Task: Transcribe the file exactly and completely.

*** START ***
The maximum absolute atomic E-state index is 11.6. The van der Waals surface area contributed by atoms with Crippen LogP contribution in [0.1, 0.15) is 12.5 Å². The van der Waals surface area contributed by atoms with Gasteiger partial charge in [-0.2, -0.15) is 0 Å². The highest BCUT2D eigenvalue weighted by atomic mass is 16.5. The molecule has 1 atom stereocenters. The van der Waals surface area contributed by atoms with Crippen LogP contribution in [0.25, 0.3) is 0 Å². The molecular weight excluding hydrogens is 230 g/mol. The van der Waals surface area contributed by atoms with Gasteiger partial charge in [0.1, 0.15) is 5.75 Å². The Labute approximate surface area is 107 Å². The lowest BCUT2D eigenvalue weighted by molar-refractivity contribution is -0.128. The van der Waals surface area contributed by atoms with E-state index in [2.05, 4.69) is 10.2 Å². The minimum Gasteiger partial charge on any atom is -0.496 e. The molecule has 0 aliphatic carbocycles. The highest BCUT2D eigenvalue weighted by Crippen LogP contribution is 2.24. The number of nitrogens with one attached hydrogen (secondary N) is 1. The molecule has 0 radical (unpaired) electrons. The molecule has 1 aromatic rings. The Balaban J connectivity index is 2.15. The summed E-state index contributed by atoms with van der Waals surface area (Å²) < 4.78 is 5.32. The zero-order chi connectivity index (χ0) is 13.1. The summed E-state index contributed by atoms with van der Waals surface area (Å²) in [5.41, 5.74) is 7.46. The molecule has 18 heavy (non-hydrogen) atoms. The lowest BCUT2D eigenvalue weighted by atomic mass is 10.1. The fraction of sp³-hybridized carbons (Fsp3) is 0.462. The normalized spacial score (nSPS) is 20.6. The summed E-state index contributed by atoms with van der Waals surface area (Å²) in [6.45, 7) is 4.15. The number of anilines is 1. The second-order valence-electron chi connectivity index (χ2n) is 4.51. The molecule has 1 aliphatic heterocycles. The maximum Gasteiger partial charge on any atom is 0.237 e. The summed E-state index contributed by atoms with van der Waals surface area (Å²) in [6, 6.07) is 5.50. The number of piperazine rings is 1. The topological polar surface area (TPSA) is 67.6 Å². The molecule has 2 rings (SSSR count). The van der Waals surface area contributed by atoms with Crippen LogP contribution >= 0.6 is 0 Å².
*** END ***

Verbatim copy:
The maximum absolute atomic E-state index is 11.6. The van der Waals surface area contributed by atoms with Crippen LogP contribution in [0.1, 0.15) is 12.5 Å². The van der Waals surface area contributed by atoms with Gasteiger partial charge in [-0.2, -0.15) is 0 Å². The highest BCUT2D eigenvalue weighted by atomic mass is 16.5. The molecule has 1 atom stereocenters. The van der Waals surface area contributed by atoms with Crippen LogP contribution in [0.25, 0.3) is 0 Å². The molecular weight excluding hydrogens is 230 g/mol. The van der Waals surface area contributed by atoms with Gasteiger partial charge in [0.1, 0.15) is 5.75 Å². The Labute approximate surface area is 107 Å². The lowest BCUT2D eigenvalue weighted by molar-refractivity contribution is -0.128. The van der Waals surface area contributed by atoms with E-state index in [2.05, 4.69) is 10.2 Å². The minimum Gasteiger partial charge on any atom is -0.496 e. The molecule has 0 aliphatic carbocycles. The highest BCUT2D eigenvalue weighted by Crippen LogP contribution is 2.24. The number of nitrogens with one attached hydrogen (secondary N) is 1. The molecule has 0 radical (unpaired) electrons. The molecule has 1 aromatic rings. The Balaban J connectivity index is 2.15. The summed E-state index contributed by atoms with van der Waals surface area (Å²) < 4.78 is 5.32. The zero-order chi connectivity index (χ0) is 13.1. The summed E-state index contributed by atoms with van der Waals surface area (Å²) in [5.41, 5.74) is 7.46. The molecule has 18 heavy (non-hydrogen) atoms. The lowest BCUT2D eigenvalue weighted by atomic mass is 10.1. The fraction of sp³-hybridized carbons (Fsp3) is 0.462. The normalized spacial score (nSPS) is 20.6. The summed E-state index contributed by atoms with van der Waals surface area (Å²) in [6.45, 7) is 4.15. The number of anilines is 1. The second-order valence-electron chi connectivity index (χ2n) is 4.51. The molecule has 1 aliphatic heterocycles. The maximum Gasteiger partial charge on any atom is 0.237 e. The summed E-state index contributed by atoms with van der Waals surface area (Å²) in [6, 6.07) is 5.50. The number of piperazine rings is 1. The topological polar surface area (TPSA) is 67.6 Å². The molecule has 2 rings (SSSR count). The van der Waals surface area contributed by atoms with Crippen LogP contribution >= 0.6 is 0 Å².